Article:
While it has been referred to as such for many months already, according to the National Bureau of Economic Research, the most dramatic U.S. downturn since the Great Depression is now officially deemed a recession.
Though it seemed inevitable, the NBER, the official adjudicator of recessions, noted that the economic downturn was clearly a recession on Monday, as the nation now struggles to recover from the coronavirus pandemic, with the S&P 500 is already nearly breakeven on the year.
While many investors and analysts observed it in realtime, in making the declaration, the committee found that a “clear peak in monthly economic activity” happened in February. The peak in quarterly activity occurred in Q4 of 2019.
A recession had been generally recognized as two consecutive quarters of economic decline, as reflected by GDP in conjunction with monthly indicators such as a climb in unemployment, which we clearly saw approaching Depression-era levels in this pandemic-spurred recession.
However, the National Bureau of Economic Research (NBER) changed its definition and noted that “a significant decline in economic activity spread across the economy, normally visible in production, employment, and other indicators. A recession begins when the economy reaches a peak of economic activity and ends when the economy reaches its trough.”
U.S. GDP sank 5% in the first quarter and is likely to notch the worst decline in history for the second quarter, as much as 50% or more.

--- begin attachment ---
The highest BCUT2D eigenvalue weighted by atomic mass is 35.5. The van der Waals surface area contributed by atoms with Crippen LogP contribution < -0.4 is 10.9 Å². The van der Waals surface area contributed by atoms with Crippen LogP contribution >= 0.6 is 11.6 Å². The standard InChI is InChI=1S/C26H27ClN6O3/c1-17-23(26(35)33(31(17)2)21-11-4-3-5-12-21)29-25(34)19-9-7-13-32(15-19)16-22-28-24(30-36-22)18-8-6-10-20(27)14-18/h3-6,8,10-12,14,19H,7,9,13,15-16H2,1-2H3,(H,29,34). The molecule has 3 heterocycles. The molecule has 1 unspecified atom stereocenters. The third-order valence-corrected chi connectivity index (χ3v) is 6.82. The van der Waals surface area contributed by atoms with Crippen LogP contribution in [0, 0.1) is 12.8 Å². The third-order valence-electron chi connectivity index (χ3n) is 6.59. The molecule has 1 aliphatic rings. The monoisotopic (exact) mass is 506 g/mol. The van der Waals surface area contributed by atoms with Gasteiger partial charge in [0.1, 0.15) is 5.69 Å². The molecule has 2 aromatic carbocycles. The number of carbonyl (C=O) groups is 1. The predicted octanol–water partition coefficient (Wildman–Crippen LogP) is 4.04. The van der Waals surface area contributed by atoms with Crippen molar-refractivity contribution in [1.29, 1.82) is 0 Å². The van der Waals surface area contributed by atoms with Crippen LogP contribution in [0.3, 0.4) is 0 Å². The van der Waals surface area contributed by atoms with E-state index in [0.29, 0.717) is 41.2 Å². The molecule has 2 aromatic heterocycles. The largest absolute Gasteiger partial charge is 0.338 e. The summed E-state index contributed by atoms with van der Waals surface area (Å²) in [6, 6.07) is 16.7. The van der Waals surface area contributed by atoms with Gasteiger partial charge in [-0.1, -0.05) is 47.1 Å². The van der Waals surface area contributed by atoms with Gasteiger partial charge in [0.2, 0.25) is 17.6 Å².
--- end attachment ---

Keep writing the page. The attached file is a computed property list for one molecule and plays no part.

The recession culminates the largest expansion in U.S. history, which the NBER dated as lasting 128 months, or nearly 11 years, cut short abruptly by the coronavirus pandemic, and subsequent economic fallout, which shuttered stores and businesses for months in an attempt to curb the transmission of the virus.
With stock market action often predicting the future of economies, many economists now feel the contraction will finish in the second quarter, putting an end to the recession as well. Goldman Sachs chief economist Jan Hatzius said that while this is “almost certainly the deepest recession since” the war, “it is almost certainly also the shortest recession.” Hatzius pointed out, no recession has lasted less than six months, dating back to the mid-1800s.
The stock market rocketed higher Friday following the unemployment report as the Dow Jones Industrial Average exploded over 900 points or 3.5%, the S&P 500 rallied an impressive 2.8%, and the Nasdaq climbed 2.15%, reaching fresh all-time highs intraday.
Markets are building on that optimism Monday, as stocks breach Friday’s highs, and the SPDR S&P 500 ETF Trust (SPY), SPDR Dow Jones Industrial Average ETF (DIA), and the Invesco QQQ Trust (QQQ) all show gains as well.
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